To hear Michael Carrazza, Patriot National Bancorp's chairman, tell it, the Stamford, Conn. Company's comeback is nothing special.

But to those familiar with the $624 million-asset company's recent history, Carrazza is being modest. Four years ago, Patriot National looked more like a zombie. It seemed to be on its last legs, with nonperforming assets making up 16% of total assets. And classified assets were hovering around 350% of capital.

"We're a relatively small community bank that's now healthy," Carrazza said in an interview Thursday, though he admits that the company was in bad shape. "By all metrics, this bank would not have survived had we not stepped in to rescue it."

Patriot National survived, mostly because Carrazza and the investor group he leads closed a $50.4 million deal to buy and recapitalize the company in October 2010. The investment paid its first big dividend — figuratively speaking. Patriot National's third-quarter earnings skyrocketed to $17.3 million after it recaptured nearly $17 million in deferred-tax assets.

In comparison, the company earned $525,000 in the second quarter and lost $2.4 million a year earlier.

The recaptured DTA, an accounting instrument that can reduce a company's tax bill, provides evidence that Patriot National's profitability should be sustainable after it lost $66 million from 2008 to 2013. Companies can only tap into DTA benefits after executing a turnaround and demonstrating that they are once again a going concern. After three straight profitable quarters, management decided the time had come.

As part of the turnaround, management has largely remedied past asset-quality issues. At Sept. 30, nonperforming assets made up just 1.26% of total assets. Last month, the Comptroller of the Currency terminated a five-year-old formal agreement against the company.

The only obstacle remaining is a June 2012 formal agreement with the Federal Reserve Board that bars Patriot National from taking on debt, declaring dividends or buying back stock without the Fed's blessing. The company has asked the Fed to review the agreement, and is hopeful it will be terminated soon, said Kenneth Neilson, Patriot's president and chief executive.

Termination of the OCC agreement, followed by the realization of the deferred-tax asset, sends a strong message that Patriot National's repair job is all but done.

So what is next for the 20-year-old company? For some industry observers, the obvious end game is the company's sale.

"It's run by a private-equity guy," said Mark Fitzgibbon, research director at Sandler O'Neill, referring to Carrazza's day job as CEO of Solaia Capital Advisors. "It's logical to assume they'll sell."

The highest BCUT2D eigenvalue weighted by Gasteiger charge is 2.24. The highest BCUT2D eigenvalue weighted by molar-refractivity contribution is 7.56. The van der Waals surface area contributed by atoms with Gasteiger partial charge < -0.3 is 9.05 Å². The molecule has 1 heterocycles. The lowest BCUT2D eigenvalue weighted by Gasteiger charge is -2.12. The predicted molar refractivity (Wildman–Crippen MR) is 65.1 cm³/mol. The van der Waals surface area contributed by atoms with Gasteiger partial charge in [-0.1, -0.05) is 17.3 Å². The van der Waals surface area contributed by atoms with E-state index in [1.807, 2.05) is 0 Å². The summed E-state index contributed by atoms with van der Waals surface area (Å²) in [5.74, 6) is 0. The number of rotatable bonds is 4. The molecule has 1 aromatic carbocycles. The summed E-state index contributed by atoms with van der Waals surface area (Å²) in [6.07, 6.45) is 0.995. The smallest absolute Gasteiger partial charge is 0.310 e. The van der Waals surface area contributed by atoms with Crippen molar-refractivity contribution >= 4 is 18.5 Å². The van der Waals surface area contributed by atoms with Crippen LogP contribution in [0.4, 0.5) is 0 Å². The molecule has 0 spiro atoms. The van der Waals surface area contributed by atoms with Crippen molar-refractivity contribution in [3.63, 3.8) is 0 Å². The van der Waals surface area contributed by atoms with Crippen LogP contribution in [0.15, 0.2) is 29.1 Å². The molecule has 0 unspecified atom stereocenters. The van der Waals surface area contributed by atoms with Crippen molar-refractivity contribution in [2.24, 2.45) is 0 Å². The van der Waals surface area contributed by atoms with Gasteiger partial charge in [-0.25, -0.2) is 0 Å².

Several private equity firms that entered the banking sector in the aftermath of the financial crisis have already cashed in their chips.

Thomas H. Lee Partners and Warburg Pincus earlier this month exited their positions in Umpqua Holdings, selling shares they gained when Umpqua bought Sterling Financial. (The firms led a large recapitalization of Sterling in 2010.) Earlier this year, four investors who helped buy the failed BankUnited sold the last shares they held following the Miami Lakes, Fla., company's initial public offering.

Fitzgibbon is hardly alone in speculating about Patriot National's sale, and there is more than a little logic behind such a hypothesis. The company would be a tempting target for an acquirer. It has a clean balance sheet, a substantial pile of capital and operations in the affluent markets of Fairfield County in Connecticut and Westchester County in New York.

Many of the communities where it does business "are among the wealthiest zip codes in the world — forget about counties and states," said Christopher Bruhl, president and CEO of the Business Council of Fairfield County.

Carrazza, however, said management is not looking to sell the bank, though he said the board would continuously evaluate all options, including organic growth and buying other banks.

"We're looking at all the possible permutations in the light of what works best for shareholders," he said, adding that there is no predetermined timeline for PNBK Holdings, the vehicle used to invest in Patriot National, to cash out.

A lack of a definite end date allows for plenty of strategic flexibility, which might come in handy since Carrazza and Nielson seem far more enthusiastic about expanding operations rather than selling them.

Patriot would be looking at "all opportunities that may arise," including acquisitions, Nielson said, adding that the primary goal is continued momentum. "Certainly in this business, consolidation is very important to us," he said.

Neilson has experience buying banks, having average more than two deals a year during his 17 years at the helm of Hudson United Bancorp in Mahwah, N.J. He is also familiar with selling; Toronto-Dominion Bank's TD Banknorth bought Hudson United in 2006 for $1.9 billion.

Patriot National will pursue "an aggressive plan to create value," Carrazza said. It took a step in that direction in the third quarter, buying a $47 million pool of commercial loans in a deal that helped increase the company's loan portfolio at Sept. 30 by 14% from a quarter earlier, to $459 million. Total loans had declined over the five prior quarters.

One thing that is certain: Neilson, 65, will continue managing day-to-day operations.

Patriot National said in January that it would seek a successor for Neilson, who joined the board in 2010 and became CEO in March 2013. That search has been suspended indefinitely.

Nielson "is the best banker I know," Carrazza said. "Everyone's busy and we're doing a lot of good things."

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